Batting for the absentee spectators
Although 14 wickets fell it was a superbly slow day. A bit of green, a touch of bounce and a lot of batsmen dismissed. Otherwise, as per usual at these fixtures, a dog loitered behind the sightscreen, the scorers were deceived by bowling changes, and everybody consumed plenty of tea. A sniffer dog made an appearance, though, alongside a couple of commandoes carrying AK 47s.
Sensing it was a day of seam, knowing that he had it all to prove, Ganguly willed himself on to 13 overs on a hot day. He bowled with control and finished off the tail. Otherwise he encouraged his large Bengali pace duo from mid-on and was compelled to make numerous chases, one or two completed successfully and several abandoned almost instantly.
All day all eyes remained on Ganguly, and his every movement provoked noise. He was occasionally mocked in the normal manner, but largely found support. A loud man in a green shirt and a mouth bright red with paan provided advice. `Natural game, Ganguly, natural game.' A committed fan, whose greatest wish had been to meet the man, held up a chart with the first two lines, `I worship you Maharaj. You are the person for whom I can die easily if needed.' Later Ganguly invited him in the dressing-room and presented him an autographed training jersey, a deed which brought tears to the young man's eyes.
All in all it remained a wonderfully languorous affair. North were bowled out and East began to follow suit.
At 5 pm, half an hour after the scheduled close of play, Rohan Gavaskar played on to his stumps whereupon Ganguly lowered his legs down from the railing on the pavilion balcony, fastened his black elbow supporter, strapped on his arm guard on top of it, tied his orange and grey bandana, donned his helmet, and descended the staircase, suddenly under siege from a group of uniformed schoolgirls. `Play natural Ganguly,' the red-mouthed man offered again.
A buzz entered the game. Whistles went out from here and there. Discussions under the shamiana. Sleep left the arena clean. This was now more than the Duleep Trophy.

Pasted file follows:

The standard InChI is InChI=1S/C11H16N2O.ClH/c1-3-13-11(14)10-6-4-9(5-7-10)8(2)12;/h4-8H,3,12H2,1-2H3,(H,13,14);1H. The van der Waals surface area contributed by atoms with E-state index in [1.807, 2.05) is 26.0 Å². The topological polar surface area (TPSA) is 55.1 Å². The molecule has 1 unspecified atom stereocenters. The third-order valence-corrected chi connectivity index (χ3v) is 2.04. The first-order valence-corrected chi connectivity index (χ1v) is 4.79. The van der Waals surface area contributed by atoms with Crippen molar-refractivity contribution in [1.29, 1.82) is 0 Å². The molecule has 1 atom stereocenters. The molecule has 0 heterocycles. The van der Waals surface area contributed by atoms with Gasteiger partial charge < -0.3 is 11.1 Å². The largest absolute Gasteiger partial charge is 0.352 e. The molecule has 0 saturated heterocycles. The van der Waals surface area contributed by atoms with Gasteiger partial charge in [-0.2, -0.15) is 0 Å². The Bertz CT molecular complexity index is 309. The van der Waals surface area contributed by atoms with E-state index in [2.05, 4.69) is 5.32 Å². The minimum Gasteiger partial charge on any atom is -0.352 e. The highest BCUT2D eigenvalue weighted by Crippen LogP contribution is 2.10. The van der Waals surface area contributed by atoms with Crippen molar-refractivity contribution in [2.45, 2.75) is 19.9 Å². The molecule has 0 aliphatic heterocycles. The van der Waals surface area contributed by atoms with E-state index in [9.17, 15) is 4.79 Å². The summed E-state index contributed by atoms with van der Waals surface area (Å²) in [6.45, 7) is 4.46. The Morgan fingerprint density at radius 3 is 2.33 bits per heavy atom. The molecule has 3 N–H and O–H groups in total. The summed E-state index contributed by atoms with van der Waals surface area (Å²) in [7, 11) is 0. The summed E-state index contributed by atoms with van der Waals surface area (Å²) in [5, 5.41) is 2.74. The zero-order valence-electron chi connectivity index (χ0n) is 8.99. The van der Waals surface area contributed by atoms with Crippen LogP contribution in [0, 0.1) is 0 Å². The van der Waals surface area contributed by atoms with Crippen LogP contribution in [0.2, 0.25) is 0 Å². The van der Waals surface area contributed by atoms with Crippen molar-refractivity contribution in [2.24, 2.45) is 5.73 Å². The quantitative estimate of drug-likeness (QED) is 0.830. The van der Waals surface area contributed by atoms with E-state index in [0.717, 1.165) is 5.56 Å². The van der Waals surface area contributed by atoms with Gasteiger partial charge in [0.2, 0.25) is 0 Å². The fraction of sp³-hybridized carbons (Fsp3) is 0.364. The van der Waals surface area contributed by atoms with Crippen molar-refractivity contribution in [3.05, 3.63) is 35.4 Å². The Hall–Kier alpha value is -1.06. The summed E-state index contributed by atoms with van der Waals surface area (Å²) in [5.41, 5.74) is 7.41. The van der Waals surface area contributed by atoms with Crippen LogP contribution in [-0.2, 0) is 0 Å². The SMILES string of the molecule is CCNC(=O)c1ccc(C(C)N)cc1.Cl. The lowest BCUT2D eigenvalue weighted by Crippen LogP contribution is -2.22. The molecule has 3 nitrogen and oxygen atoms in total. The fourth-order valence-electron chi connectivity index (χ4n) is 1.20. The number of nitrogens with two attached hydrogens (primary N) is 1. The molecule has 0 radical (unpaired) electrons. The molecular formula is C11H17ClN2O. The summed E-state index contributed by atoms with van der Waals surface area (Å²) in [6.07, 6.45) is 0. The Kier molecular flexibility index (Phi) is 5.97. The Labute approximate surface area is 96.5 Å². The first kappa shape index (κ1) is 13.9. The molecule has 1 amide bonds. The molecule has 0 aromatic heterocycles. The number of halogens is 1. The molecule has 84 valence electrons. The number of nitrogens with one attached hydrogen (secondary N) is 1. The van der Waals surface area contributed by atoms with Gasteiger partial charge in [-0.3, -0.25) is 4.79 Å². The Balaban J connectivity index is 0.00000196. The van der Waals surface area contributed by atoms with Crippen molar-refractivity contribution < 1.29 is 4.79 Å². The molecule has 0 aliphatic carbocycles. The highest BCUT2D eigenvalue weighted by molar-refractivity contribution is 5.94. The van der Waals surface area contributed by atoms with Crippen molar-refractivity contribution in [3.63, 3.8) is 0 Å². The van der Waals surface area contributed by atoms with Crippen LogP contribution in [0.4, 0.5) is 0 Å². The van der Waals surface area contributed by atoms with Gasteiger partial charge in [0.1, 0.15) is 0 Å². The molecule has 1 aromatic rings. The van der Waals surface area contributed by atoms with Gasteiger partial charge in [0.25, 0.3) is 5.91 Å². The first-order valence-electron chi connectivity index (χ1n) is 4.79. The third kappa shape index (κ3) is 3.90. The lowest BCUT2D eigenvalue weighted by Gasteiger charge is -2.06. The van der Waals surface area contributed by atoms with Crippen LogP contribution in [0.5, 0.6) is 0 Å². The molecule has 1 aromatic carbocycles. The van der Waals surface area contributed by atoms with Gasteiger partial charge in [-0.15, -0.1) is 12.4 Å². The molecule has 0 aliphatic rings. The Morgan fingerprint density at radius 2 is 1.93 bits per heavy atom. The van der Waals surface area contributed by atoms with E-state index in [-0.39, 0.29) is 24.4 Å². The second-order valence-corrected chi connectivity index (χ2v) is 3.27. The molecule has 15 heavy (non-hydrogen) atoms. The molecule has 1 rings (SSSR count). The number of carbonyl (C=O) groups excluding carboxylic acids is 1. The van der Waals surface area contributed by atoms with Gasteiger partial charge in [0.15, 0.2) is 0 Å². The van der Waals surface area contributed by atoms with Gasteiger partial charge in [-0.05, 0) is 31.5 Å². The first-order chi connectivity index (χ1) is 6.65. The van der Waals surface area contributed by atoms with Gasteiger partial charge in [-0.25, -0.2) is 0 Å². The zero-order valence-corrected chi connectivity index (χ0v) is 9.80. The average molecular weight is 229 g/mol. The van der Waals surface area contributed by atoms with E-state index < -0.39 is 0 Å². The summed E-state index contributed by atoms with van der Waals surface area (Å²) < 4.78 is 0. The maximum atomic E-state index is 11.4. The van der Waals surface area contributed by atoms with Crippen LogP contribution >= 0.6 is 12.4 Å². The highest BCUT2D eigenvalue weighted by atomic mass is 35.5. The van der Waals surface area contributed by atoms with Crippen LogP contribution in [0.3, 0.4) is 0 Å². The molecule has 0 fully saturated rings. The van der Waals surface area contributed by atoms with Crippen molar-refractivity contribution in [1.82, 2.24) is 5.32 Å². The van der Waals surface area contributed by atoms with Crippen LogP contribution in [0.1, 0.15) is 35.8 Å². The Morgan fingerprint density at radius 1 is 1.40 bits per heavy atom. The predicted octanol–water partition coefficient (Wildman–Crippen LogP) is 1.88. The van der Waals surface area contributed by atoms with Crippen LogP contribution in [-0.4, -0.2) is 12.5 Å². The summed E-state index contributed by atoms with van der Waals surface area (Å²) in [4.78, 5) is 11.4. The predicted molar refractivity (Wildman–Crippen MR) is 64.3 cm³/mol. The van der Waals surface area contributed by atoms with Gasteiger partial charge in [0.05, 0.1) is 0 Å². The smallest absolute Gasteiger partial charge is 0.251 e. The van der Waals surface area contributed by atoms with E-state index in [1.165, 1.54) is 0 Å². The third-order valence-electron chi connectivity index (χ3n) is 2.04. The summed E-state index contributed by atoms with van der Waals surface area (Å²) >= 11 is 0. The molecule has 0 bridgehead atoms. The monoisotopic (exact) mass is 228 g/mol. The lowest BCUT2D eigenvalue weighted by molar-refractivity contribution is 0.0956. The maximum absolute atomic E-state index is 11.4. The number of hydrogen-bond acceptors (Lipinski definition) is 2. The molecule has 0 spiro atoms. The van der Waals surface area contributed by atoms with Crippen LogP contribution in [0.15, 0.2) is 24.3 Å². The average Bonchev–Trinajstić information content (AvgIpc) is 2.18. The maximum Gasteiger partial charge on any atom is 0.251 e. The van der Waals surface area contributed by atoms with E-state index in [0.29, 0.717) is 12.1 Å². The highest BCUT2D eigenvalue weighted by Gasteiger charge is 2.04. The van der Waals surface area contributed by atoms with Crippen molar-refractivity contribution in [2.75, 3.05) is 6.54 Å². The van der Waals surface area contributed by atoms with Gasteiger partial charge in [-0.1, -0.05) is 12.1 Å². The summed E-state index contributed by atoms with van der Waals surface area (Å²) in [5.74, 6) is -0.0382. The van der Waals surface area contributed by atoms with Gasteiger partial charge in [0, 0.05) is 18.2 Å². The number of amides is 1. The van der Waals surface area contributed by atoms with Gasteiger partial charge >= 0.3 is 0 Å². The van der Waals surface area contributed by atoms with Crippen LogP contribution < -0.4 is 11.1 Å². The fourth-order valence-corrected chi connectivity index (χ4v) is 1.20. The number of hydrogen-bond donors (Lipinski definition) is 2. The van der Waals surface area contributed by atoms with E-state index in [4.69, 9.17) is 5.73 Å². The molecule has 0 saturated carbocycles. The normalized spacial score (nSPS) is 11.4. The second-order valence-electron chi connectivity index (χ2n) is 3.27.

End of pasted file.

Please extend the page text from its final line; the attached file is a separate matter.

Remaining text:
Amit Bhandari, a tad swift but no more, bowled a bouncer first up which did get above chest height and Ganguly ducked it. Second ball Bhandari repeated the delivery and Ganguly lashed him to the midwicket fence with a sound that scribes agreed was the finest from all the strokes on the day.
VRV Singh, among the three or four fastest bowlers in the land, was produced, fresh, from the opposite end. Three slips, a gully, chatter from the fieldsmen, anticipation in the gallery, game on. All but one delivery was directed short of a length. Ganguly left some alone, defended a couple and walked up and down the pitch between deliveries.
With the second ball of his next over, VRV, to a roar of excitement from the small audience, and certainly to the attention of the two selectors present at the venue, hit Ganguly flush on the helmet. The ball ricocheted high, slow and far towards square leg. It was a terrific delivery. Simply, Ganguly had not the time to tackle it. Encouraged, VRV began lengthening his follow-through. Alas, he lost his direction.
Soon Ganguly took a second boundary of Bhandari, an airy drive past point. In came Gagandeep Singh, an impressive and tireless swing bowler in the mould of Damien Fleming. An under-edge one bounce to the keeper and an inside-edge that squirted past leg stump provided further hope to the Northies.
Big and shuffling, VRV kept steaming in from across the ground. He landed it on a length and Ganguly left it alone. He landed it on a length again and Ganguly flashed uppishly but wide of gully for four. He pitched it further up and Ganguly creamed it square for a pretty boundary. He dug it in once more and Ganguly ducked. He went round the wicket and Ganguly shouldered arms. It was Ganguly's last ball of the day. Doubtless the tussle will resume tomorrow and the same two hundred-odd will watch on. A few hundred million others will be interested.
Rahul Bhattacharya is author of Pundits from Pakistan: On tour with India 2003-04